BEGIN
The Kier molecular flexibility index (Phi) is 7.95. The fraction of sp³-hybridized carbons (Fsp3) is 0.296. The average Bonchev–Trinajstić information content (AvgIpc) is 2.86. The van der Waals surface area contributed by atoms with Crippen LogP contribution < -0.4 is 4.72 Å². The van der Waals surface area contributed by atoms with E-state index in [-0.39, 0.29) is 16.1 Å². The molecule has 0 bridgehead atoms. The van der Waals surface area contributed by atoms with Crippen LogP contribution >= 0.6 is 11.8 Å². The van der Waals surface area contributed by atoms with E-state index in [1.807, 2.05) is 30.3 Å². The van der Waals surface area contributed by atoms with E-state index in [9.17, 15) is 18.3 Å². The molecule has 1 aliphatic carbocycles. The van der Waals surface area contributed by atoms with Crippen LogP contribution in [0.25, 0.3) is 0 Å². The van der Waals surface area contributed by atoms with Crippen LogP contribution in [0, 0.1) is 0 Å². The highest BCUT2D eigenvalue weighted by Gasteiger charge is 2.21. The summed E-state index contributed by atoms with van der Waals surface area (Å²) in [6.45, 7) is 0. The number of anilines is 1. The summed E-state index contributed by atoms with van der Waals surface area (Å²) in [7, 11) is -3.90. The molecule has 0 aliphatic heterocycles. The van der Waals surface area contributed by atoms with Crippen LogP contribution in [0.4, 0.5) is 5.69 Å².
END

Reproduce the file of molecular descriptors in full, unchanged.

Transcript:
The Kier molecular flexibility index (Phi) is 7.95. The fraction of sp³-hybridized carbons (Fsp3) is 0.296. The average Bonchev–Trinajstić information content (AvgIpc) is 2.86. The van der Waals surface area contributed by atoms with Crippen LogP contribution < -0.4 is 4.72 Å². The van der Waals surface area contributed by atoms with E-state index in [-0.39, 0.29) is 16.1 Å². The molecule has 0 bridgehead atoms. The van der Waals surface area contributed by atoms with Crippen LogP contribution >= 0.6 is 11.8 Å². The van der Waals surface area contributed by atoms with E-state index in [1.807, 2.05) is 30.3 Å². The van der Waals surface area contributed by atoms with E-state index in [9.17, 15) is 18.3 Å². The molecule has 1 aliphatic carbocycles. The van der Waals surface area contributed by atoms with Crippen LogP contribution in [0.25, 0.3) is 0 Å². The van der Waals surface area contributed by atoms with Crippen LogP contribution in [0, 0.1) is 0 Å². The highest BCUT2D eigenvalue weighted by Gasteiger charge is 2.21. The summed E-state index contributed by atoms with van der Waals surface area (Å²) in [6.45, 7) is 0. The number of anilines is 1. The summed E-state index contributed by atoms with van der Waals surface area (Å²) in [7, 11) is -3.90. The molecule has 0 aliphatic heterocycles. The van der Waals surface area contributed by atoms with Crippen LogP contribution in [0.4, 0.5) is 5.69 Å².